A “Replication Crisis?” No, It’s Academic Demagoguery
Part 1: Assessing the validity of influential academic ideas on social media.by Daniel J Winarick Ph.D.
There has been a new academic idol for the past few years. His philosopher king status and the influence of the “replication crisis” only came to my attention because of twitter, the most highly respected medium for serious academic debate (insert eye roll emoji). A Stanford professor, Ioannidis, has been credited with addressing a deep dark secret in social science: the research does not replicate, across the board. While many others have drawn attention to this issue before him, his outsized public figure status may have lent more credibility to the notion, helping to amplify the idea that there is a “replication crisis.”
Reactions have often focused on the lack of funding or publish ability of a replication study as one of the reasons for the cancer of replication failure. While this is undoubtedly true if taking the meaning of a replication so literally that only an identical recreation of the original study can bear on this question.
There are a number of problems with the conclusion of a “replication crisis in social science.” For one, as a social scientist with a modest publication history, scholarly academic research 101 holds that its bad practice to make conclusions marked by excessive over-generalization. This is why the titles of most peer reviewed scholarly articles would never generalize any finding to “social science” as a whole but to a specific domain within social science as well a specific research methodology, including design, sample, and measures as well as data analysis. To not be bothered by a claim so general as to include social science, from macroeconomics to identifying politically-relevant predictors of political behavior to basic cognitive science, psychological science research as well as staged social psychology experiments involving confederates, emotion and psychophysiology research involving measuring response latency after exposure to various stimuli, as well as, cognitive psychology research involving studies of semantic priming. In fact, “social science” is so general, I need a few more sentences.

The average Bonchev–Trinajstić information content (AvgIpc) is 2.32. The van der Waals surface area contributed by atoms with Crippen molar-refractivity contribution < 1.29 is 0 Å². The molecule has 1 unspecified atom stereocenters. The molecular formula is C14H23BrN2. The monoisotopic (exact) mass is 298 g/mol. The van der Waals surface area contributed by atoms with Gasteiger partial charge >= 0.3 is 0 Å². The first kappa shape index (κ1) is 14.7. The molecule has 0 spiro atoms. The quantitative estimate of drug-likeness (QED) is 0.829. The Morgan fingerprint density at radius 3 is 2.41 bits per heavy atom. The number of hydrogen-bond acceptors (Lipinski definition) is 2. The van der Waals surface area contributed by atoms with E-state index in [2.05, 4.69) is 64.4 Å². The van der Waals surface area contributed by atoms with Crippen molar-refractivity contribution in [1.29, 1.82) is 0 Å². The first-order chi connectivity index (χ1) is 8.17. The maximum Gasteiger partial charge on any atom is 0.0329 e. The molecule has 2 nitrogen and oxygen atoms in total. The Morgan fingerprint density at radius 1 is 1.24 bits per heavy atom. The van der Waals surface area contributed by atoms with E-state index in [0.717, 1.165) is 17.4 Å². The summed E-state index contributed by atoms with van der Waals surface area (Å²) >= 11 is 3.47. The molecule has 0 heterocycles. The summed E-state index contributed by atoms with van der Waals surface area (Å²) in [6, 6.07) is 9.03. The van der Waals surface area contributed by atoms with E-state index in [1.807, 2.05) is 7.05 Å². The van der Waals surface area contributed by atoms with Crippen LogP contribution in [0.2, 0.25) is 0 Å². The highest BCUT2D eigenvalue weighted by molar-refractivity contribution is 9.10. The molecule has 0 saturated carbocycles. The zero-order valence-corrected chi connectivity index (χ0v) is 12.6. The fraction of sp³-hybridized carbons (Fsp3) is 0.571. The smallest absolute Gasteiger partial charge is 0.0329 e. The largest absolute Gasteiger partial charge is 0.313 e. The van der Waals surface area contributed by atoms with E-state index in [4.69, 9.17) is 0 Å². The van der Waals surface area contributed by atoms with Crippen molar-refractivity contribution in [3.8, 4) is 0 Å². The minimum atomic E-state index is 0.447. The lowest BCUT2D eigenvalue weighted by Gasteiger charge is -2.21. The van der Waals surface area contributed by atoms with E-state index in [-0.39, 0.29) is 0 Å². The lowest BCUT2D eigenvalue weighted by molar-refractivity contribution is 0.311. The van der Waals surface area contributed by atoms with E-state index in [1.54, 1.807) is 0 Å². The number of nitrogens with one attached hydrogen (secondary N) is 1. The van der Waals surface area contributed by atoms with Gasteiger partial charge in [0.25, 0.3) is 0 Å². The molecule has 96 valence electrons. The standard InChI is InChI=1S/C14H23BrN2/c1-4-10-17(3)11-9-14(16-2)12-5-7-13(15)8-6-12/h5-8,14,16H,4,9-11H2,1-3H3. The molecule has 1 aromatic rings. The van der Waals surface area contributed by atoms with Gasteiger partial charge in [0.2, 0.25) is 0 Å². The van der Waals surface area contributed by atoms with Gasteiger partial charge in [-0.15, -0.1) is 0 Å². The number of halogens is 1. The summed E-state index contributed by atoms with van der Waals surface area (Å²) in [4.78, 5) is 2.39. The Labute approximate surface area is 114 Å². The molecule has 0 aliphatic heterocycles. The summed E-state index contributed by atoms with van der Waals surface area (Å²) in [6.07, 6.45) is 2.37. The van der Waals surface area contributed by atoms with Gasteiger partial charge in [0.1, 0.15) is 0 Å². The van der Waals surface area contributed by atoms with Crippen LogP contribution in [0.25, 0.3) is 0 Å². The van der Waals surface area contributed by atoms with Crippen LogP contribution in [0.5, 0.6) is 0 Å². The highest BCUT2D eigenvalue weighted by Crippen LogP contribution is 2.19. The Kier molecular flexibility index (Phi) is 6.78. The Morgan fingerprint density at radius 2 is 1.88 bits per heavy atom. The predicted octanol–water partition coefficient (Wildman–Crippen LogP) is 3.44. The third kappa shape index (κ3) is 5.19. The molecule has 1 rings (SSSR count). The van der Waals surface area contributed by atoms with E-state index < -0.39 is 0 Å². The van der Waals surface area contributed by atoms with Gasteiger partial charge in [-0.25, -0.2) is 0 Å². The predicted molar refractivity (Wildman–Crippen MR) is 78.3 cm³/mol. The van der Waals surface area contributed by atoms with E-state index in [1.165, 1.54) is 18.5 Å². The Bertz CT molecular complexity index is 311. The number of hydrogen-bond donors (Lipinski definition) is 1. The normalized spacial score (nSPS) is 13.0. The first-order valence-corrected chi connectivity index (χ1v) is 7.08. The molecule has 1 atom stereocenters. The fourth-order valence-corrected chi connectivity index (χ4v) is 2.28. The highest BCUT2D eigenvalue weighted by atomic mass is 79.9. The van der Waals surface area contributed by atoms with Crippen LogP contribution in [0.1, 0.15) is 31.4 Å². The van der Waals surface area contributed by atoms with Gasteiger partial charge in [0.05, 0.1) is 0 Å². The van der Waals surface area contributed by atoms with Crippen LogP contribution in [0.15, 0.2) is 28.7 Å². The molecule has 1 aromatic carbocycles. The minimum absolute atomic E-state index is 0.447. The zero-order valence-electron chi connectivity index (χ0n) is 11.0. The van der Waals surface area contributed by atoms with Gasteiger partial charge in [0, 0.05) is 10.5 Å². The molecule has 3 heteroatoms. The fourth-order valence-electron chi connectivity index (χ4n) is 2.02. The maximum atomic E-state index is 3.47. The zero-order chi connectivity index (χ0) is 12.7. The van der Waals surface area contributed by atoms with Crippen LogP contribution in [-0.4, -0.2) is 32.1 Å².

Social science also includes longitudinal developmental psychology research on parenting, attachment style, and neurobiology. It includes studies of autobiographical memory specificity in depression, OCD, and other forms of psychopathology. It includes research on quantitative content coding of implicit motives from narrative text and qualitative content coding of field interviews with a population of interest. It includes psychometric research on the validity of measures of intelligence, personality, and psychopathology. It also includes outcome research on interventions such as psychotherapy or something else on reducing some relevant variable (pre-posttest design). It includes efficacy (RCTs) and effectiveness (naturalistic, one group pretest-posttest design) studies on various interventions social interventions.
Accordingly, the claim that there is “a replication crisis in social science” might be rejected at first glance by any logical positivist (the strictest definition of what is and is not science) or positivist (knowledge can be gained through experience and observation). The rule of thumb is the more specificity, the better if making a controversial claim. Even Karl Popper, the most hardnosed philosopher of science who dismisses anything not falsifiable as voodoo, might reject it as pseudoscientific claim on its face. Yet, the replication crisis has been accepted as a major concern in social science in need of being addressed as practically the first to-do for the field. How did that happen? Why did it happen? Is there a replication crisis? If so, where exactly is it? This is part I of a multipart blogpost on “the replication crisis.”
I plan to study the proliferation of the “replication crisis” trope, evaluate its validity by critically examining the major peer reviewed publications that espouse this point of view, and ultimately explain what happened here. I also remain open to being proved wrong. Perhaps, there is a crisis accurately described as a problem in social science for good reason. We will see. Stay tuned.